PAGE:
Professor Q spent eighteen years with USIU, during which time the school operated out of six different locations. These years, according to Professor Q, were marked by constant, at times incomprehensible, juggling of real estate and by continually renewed but always unfulfilled hopes that the “International Company” would travel. One of the performing arts school’s greatest disappointments occurred in 1982, when Rust decided to sponsor a major concert series in San Diego. Floyd Herzog, the dean of students at the School of Performing Arts from 1968 to 1973, was key to the plan. In a recent interview, Herzog said that although it never did travel, SPA in the late Sixties was “one of the finest performing arts schools in the country, anywhere. Rust really let it fly.” But it suffered during the financial debacle of the early Seventies, and Herzog left in 1973 to head an arts program at Centre College in Danville, Kentucky. Nine years later, in 1982, Rust called Herzog and asked to meet him at the Cincinnati airport. 120 miles from Danville. At the meeting Rust “unveiled his master scheme.” He offered to hire Herzog back as his impresario in the concert series effort. Herzog’s job would be “to book the world’s greatest artists and attractions,” including the New York Philharmonic. USIU was either going to build a performing facility on the Scripps Ranch campus, or rent a major facility in San Diego. And after years of merely talking about it, USIU was finally going to form an international company of graduate student performers, who would be integrated into the concert series. “Knowing how things had always been there, I said I’d think about it,” recalls Herzog.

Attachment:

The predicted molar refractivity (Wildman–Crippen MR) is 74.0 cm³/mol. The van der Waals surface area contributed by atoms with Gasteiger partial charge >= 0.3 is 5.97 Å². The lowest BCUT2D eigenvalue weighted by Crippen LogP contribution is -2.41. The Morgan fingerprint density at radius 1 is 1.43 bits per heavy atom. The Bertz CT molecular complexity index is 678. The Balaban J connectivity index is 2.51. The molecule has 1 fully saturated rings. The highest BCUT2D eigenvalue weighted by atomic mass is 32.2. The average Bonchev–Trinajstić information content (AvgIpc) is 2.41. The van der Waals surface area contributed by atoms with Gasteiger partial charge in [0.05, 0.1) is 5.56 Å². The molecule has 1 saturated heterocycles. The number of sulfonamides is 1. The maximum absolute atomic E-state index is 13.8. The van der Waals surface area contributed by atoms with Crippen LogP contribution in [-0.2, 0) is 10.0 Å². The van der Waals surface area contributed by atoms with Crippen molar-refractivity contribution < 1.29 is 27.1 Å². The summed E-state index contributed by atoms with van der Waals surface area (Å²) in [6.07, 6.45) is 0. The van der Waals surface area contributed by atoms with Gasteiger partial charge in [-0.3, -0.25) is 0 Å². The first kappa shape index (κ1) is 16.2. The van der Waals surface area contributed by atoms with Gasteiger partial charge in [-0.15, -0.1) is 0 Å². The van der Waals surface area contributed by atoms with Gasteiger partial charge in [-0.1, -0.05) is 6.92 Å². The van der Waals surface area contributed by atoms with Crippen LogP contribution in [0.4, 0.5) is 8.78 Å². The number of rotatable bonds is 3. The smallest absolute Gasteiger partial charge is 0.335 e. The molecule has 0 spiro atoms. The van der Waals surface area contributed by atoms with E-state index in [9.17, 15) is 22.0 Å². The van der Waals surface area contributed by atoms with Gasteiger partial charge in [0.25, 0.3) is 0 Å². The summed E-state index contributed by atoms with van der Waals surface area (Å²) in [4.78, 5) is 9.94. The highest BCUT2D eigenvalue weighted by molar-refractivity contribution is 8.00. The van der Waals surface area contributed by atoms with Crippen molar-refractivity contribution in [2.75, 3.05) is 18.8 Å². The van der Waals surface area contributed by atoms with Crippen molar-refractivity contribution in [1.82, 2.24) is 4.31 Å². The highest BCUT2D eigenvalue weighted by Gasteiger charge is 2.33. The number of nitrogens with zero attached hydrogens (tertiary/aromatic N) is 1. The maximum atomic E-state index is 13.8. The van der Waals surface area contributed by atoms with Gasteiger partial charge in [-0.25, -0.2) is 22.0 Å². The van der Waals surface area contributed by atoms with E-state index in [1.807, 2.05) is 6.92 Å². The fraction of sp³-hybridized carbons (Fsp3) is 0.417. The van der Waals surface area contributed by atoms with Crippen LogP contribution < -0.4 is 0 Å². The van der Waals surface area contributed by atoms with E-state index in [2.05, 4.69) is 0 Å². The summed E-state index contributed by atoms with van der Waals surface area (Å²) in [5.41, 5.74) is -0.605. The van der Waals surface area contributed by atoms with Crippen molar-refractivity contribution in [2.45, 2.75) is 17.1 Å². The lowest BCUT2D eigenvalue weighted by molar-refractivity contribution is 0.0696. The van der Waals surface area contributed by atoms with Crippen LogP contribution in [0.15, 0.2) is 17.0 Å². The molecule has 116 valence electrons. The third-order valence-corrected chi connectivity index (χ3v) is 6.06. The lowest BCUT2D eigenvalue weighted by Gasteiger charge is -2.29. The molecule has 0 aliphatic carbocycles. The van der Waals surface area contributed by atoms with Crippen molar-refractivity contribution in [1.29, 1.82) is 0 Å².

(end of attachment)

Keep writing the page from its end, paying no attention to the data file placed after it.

Though Herzog had offers from elsewhere around the country, he resigned from Centre College and came to San Diego on November 1, 1982. Professor Q had left USIU in 1980 and was working in the UCSD drama department, but he too resigned his position and returned to USIU, fully convinced that this time the performing arts school would finally flourish. Herzog immediately began discussions with Spreckels Building owner Jacqueline Littlefield, who was agreeable to renting the Spreckels Theatre to USIU. But Herzog started hearing rumors there was no money. Then he was instructed to drop discussions with Littlefield and work on other things. Six months after arriving, Herzog resigned from USIU having accomplished nothing he had been hired to do and having had to "beg” for his monthly paychecks. “What we did is we made something tangible out of the dream,”
Herzog says. “As soon as it became tangible, everything stopped. It’s wonderful for a human being to have the dreams Rust has, but not when it’s at the expense of other people’s lives. Rust is so immersed in the dream that he loses sight of the practicalities of what it would take to pull the dream off. His dreams are other people’s nightmares.”